It is an undeniable truth that our agricultural systems are unsustainable, inefficient, and harmful to the environment.
Now that we’ve covered some of the flaws in our current food system and inconsistent access, the obvious solution to these problems would be for residents to grow their own produce. In achieving this goal, we face a major hurdle: competition for land in urban areas.
It might be feasible to those who have access to a yard or greenhouse, but we’re not all so fortunate. Densely inhabited cities are largely composed of apartments, studios, and other compact living quarters that aren’t exactly compatible with agriculture, so where are our urban-dwelling farmers supposed to “set up crop?”
Residents from cities across the globe facing similar woes have considered this dilemma and have found the answer in the most overlooked and unsightly places: empty lots, rooftops, medians, and other neglected urban green space.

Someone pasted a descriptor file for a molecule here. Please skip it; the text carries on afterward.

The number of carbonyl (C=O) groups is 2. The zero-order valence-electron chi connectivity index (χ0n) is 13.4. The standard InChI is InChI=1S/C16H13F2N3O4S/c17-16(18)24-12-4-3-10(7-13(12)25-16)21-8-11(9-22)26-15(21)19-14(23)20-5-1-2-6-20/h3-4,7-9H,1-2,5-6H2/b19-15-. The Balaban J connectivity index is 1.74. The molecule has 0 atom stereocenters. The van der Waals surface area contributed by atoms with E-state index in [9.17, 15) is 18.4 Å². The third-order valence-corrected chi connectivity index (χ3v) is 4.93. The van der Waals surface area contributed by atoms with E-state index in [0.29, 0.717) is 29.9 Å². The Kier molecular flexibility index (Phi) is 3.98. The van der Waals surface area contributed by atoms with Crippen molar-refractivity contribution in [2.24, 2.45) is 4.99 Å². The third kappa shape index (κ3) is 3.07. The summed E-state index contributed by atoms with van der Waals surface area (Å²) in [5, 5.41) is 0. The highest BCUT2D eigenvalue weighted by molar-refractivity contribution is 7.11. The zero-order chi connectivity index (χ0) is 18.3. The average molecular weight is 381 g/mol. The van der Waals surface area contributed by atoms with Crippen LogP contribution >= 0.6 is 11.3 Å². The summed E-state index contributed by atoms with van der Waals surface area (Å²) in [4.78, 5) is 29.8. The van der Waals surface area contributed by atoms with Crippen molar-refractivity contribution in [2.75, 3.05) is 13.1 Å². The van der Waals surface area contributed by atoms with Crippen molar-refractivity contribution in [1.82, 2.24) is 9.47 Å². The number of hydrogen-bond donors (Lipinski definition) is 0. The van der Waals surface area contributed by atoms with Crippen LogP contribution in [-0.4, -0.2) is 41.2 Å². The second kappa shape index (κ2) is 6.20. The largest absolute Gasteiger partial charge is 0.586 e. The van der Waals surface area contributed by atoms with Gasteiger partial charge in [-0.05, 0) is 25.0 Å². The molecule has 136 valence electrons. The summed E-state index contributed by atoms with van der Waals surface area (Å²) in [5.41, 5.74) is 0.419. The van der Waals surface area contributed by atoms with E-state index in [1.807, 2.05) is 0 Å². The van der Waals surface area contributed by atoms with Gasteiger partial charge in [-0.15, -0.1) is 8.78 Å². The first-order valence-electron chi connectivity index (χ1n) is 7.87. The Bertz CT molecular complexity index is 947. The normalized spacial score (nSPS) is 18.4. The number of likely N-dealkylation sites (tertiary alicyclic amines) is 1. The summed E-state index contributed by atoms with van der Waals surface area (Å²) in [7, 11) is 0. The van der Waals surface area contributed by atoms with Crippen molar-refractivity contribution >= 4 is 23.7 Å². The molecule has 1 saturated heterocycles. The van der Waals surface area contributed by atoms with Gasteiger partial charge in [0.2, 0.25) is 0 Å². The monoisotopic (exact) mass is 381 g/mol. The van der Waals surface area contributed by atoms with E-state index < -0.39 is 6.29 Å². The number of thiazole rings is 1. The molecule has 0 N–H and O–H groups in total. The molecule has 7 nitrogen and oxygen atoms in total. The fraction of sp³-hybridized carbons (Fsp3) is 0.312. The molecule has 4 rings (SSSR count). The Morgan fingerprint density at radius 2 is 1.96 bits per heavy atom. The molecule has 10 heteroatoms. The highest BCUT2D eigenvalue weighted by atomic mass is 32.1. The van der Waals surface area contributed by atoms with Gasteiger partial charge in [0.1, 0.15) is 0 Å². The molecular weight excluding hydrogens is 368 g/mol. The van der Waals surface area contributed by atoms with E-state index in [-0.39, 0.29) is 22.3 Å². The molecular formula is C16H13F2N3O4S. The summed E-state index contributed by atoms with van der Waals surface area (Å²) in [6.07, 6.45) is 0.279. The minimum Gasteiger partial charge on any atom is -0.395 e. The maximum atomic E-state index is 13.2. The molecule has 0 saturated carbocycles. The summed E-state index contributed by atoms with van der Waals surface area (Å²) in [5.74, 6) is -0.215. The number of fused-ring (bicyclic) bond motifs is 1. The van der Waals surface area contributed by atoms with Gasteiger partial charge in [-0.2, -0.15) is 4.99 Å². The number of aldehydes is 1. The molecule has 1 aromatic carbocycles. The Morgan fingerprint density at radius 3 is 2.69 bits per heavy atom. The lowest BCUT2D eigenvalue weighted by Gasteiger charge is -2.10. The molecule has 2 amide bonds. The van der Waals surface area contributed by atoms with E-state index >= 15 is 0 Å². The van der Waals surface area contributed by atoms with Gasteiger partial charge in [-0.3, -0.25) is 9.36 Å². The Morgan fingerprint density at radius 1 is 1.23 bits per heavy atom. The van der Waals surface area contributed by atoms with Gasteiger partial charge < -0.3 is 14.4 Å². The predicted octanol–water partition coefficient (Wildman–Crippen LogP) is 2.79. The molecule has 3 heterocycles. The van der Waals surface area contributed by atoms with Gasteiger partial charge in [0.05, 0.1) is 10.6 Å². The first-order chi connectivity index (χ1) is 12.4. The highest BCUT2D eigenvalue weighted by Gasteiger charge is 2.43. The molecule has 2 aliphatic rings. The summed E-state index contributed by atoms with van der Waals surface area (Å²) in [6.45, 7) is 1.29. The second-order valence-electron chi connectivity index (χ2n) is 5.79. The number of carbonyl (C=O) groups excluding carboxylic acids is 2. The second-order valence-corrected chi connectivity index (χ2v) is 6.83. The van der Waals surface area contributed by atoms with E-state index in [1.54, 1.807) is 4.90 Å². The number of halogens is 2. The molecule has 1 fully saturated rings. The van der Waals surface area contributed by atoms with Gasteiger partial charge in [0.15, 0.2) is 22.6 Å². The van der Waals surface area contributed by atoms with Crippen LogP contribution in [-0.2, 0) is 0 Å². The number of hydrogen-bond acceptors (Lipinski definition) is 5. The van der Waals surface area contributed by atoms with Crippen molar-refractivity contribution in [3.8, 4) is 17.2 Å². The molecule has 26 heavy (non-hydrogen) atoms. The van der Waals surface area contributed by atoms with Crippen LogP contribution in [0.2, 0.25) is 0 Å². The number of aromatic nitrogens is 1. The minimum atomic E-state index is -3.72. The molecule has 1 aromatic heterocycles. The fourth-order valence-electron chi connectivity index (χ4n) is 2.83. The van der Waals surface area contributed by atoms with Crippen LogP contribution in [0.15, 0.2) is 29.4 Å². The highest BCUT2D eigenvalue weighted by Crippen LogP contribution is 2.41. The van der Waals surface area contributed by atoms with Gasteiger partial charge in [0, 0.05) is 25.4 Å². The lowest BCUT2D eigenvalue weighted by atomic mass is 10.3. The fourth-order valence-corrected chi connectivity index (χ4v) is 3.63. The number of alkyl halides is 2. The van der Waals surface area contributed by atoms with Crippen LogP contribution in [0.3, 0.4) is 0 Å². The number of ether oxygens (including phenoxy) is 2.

While these “dead spaces” often go unnoticed among the hustle and bustle of a metropolitan landscape, they can add up to a decent chunk of space.
According to a study by The Center on Urban and Metropolitan Policy, vacant land accounts for an average of 15 percent in U.S. cities. These spaces are typically undeveloped and unkempt, so they often end up collecting refuse and overgrowing with weeds. What better place to start a garden?
Mark Covington of Georgia Street Community Collective has been developing on such spaces for years. Mark began his urban gardening endeavors by accident, picking up garbage in an empty lot in his Detroit neighborhood after getting frustrated seeing it in such squalor.
After he began growing crops on the lot, members of the community took note and decided they wanted in on the action. Neighbors came together and participated in a common goal: instilling a sense of pride and ownership in their community and instituting a new communal mantra of self-sufficiency.